AI news

Salesforce today at its Dreamforce 2023 event revealed it is leveraging generative artificial intelligence (AI) to provide end users with co-pilots capable of automating tasks and writing code.

In addition, Salesforce unfurled Einstein 1 Data Cloud, an instance of customer relationship management software (CRM) that is integrated with a data lake.

The goal is to make it simpler to use their data to drive more accurate workflows using generative AI, says Jayesh Govindarajan, senior vice president for AI and machine learning at Salesforce.

Einstein Copilot, for example, provides a natural language interface through which data that has been vetted can be used to train the large language models (LLMs) that Salesforce makes available to customers. That capability ensures the recommendations surfaced are believable, says Govindarajan. “There will be less hallucinations,” he adds.

Similarly, the code created by Einstein Copilot Studio using the low-code platform that Salesforce makes available will be of a higher quality because it was trained using examples of code that have been vetted.

The platform includes a tool for building prompts as well as creating workflows. In addition, organizations can also add their AI models to build applications that can run on multiple platforms in addition to migrating models built using platforms such as Amazon Bedrock, Amazon SageMaker, Anthropic, Cohere, Databricks, Google Cloud’s Vertex AI, and OpenAI into the Salesforce low-code development environment.

Salesforce is, in effect, making use of multiple LLMs to add generative AI capabilities via an Einstein framework that already makes extensive use of machine learning algorithms. As part of that effort, the company also announced today it will be using LLMs provided by Google alongside its existing portfolio of LLMs. In addition, Salesforce will be integrated with the Duet AI framework that Google provides to automate workflows across its cloud application portfolio.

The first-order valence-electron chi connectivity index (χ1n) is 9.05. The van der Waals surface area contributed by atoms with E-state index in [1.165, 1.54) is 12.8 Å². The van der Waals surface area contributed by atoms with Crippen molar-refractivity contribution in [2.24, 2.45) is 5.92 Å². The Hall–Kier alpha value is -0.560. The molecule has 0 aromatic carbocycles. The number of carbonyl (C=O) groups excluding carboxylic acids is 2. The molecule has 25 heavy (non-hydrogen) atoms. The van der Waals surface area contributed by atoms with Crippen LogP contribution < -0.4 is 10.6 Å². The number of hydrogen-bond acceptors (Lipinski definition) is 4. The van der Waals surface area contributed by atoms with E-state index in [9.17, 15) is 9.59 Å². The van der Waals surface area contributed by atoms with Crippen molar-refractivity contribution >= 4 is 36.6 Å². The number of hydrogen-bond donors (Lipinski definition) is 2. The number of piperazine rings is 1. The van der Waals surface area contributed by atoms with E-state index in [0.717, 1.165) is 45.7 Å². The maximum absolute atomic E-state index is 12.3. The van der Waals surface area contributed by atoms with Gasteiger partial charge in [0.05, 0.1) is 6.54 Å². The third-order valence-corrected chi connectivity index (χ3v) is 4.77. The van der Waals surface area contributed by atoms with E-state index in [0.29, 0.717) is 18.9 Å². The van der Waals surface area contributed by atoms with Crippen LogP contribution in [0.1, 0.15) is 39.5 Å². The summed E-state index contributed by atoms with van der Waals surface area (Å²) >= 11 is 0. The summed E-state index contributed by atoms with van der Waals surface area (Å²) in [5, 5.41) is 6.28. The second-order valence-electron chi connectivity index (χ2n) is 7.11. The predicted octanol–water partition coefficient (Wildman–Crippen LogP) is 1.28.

On top of that framework the company has created the Einstein Trust Layer to ensure data used to train those models is accurate and that no personally identifiable information is used to ensure privacy. There is also a safety-detector LLM that guards against toxicity and risks to brands and, finally, every AI interaction is captured to provide an audit trail.

Ultimately, AI models need to be able to do a lot more than write a nice email, says Govindarajan. The battle now is to determine which vendor provides a platform to operationalize AI in ways that significantly boost productivity, he adds.

Each organization will need to decide for itself to what degree it may want to build custom applications on top of the Salesforce platform, versus relying mainly on the capabilities provided by Einstein Copilot. The one thing that is certain, however, is the level of skill and expertise required to build low-code applications will be considerably less as generative AI automatically creates code designed to be deployed at scale.

Generative AI is, of course, already having a major impact in productivity as employees embrace it to automate a wide range of tasks. However, the number of organizations that are harnessing generative AI to automate workflows is not all that extensive. In fact, Salesforce today announced the first six participants of its Salesforce Accelerator – AI for Impact program, a $2 million philanthropic initiative to help non-profits to harness generative AI technologies to automate workflows.

As always, with any innovation, the issue going forward is no longer understanding how it works, but rather, what can be done with it that previously would not have been at all possible.